After the Fire: A Recovery Guide – Hiring a Contractor
Probably the best tip we can share on the contractor hiring front is how to check a contractor license or home improvement salesperson registration to see if the candidate you are thinking of hiring has any troubles in the past that might hint at problems in the future.
The California Department of Consumer Affairs Contractors State License Board is the place you want to start. They have a website that lets you check a contractor’s license online. If you google “check contractor license,” that should get you to the Board’s license check page without any trouble. From there, you can search by license number, business name, personal name, etc.
Checking a license up front can save many troubles as you go about rebuilding your property. I learned this the hard way after hiring a paving contractor to redo my driveway years ago. It was only after the contractor reneged on his deal and left me with work undone that I discovered I was not his first victim. If I’d known about the license check website, it would have saved me heaps of trouble.
A license check will also help you avoid hiring an unlicensed contractor, which is a known hazard following any catastrophic fire loss. Contractor’s licenses are meant to protect the public from unscrupulous souls, don’t be tempted to ignore that protection.
The State License Board also publishes a Checklist for Homeowners that you can download and follow. It asks useful things like: Did you get at least 3 local references form the contractors you are considering? Did you call them? Will the contractor get a permit before the work starts? Did you read and understand your contract?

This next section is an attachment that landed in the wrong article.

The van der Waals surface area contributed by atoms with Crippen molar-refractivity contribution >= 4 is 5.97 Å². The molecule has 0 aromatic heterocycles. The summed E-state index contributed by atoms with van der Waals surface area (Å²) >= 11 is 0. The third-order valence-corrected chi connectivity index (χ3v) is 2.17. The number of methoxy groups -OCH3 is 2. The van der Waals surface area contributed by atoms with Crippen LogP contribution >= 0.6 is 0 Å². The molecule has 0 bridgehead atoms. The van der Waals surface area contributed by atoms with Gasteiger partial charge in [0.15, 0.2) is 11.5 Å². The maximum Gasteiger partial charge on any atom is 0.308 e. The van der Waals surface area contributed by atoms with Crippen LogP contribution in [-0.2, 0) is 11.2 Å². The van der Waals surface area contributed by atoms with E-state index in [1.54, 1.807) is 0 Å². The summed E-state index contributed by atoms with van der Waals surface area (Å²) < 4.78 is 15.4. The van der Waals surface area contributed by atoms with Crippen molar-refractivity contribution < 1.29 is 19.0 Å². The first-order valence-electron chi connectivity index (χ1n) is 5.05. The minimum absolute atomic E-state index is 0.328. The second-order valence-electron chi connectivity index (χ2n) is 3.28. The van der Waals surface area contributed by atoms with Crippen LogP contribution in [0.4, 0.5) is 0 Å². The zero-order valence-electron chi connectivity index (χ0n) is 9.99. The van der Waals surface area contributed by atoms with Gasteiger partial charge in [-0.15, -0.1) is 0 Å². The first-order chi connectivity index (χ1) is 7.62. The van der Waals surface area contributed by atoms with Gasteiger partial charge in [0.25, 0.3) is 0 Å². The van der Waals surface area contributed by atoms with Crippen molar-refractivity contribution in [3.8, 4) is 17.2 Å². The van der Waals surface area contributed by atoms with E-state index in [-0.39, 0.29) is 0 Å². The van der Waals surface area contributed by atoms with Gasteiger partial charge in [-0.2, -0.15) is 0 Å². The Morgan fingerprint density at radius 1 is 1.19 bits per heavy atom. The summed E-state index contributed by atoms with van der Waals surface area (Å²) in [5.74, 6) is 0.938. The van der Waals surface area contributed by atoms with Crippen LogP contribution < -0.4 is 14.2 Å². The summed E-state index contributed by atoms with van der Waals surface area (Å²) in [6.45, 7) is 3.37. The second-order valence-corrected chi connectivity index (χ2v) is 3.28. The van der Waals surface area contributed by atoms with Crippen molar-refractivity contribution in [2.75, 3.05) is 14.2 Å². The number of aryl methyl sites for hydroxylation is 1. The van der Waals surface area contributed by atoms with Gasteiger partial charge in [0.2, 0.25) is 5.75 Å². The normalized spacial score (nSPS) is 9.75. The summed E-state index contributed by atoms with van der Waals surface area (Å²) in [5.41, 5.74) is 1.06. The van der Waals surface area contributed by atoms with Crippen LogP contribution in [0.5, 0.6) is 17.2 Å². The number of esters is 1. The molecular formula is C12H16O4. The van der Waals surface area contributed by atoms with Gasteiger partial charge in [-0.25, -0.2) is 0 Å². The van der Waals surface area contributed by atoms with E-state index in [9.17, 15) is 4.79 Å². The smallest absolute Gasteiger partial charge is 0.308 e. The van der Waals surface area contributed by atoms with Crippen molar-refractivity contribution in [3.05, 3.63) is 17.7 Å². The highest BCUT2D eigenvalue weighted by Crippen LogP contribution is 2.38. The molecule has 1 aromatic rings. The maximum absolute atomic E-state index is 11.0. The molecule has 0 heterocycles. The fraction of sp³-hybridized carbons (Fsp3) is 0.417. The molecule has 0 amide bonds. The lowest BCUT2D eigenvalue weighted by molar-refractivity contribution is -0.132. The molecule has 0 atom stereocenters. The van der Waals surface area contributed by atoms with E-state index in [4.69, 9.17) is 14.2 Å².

That contract, by the way, is an important part of the rebuilding process. A contract is a legal document, so make sure you read before signing and ask questions before committing.
Some important items that belong in a contract for rebuilding are when the work will start and end, a detailed description of work to be done, material to be used and equipment to be installed, any required down payment and a schedule of payments.
Also, your contractor should give you a “Notice to Owner” describing liens and ways to prevent them. As the License Board notes, “Even if you pay your contractor, a lien can be placed on your home by unpaid laborers, subcontractors, or material suppliers. A lien can result in you paying twice or, in some cases, losing your home in a foreclosure. Check the “Notice to Owner” for ways to protect yourself.”
One last thought. Following the Santa Rosa fire disaster, quality local contractors will be in short supply. Prices may reflect that fact and rebuilding quickly may not be an option given the facts imposed by supply and demand. Even so, take care in choosing your contractor. The rebuilding work may take longer than you had hoped, but you will be living with the final product.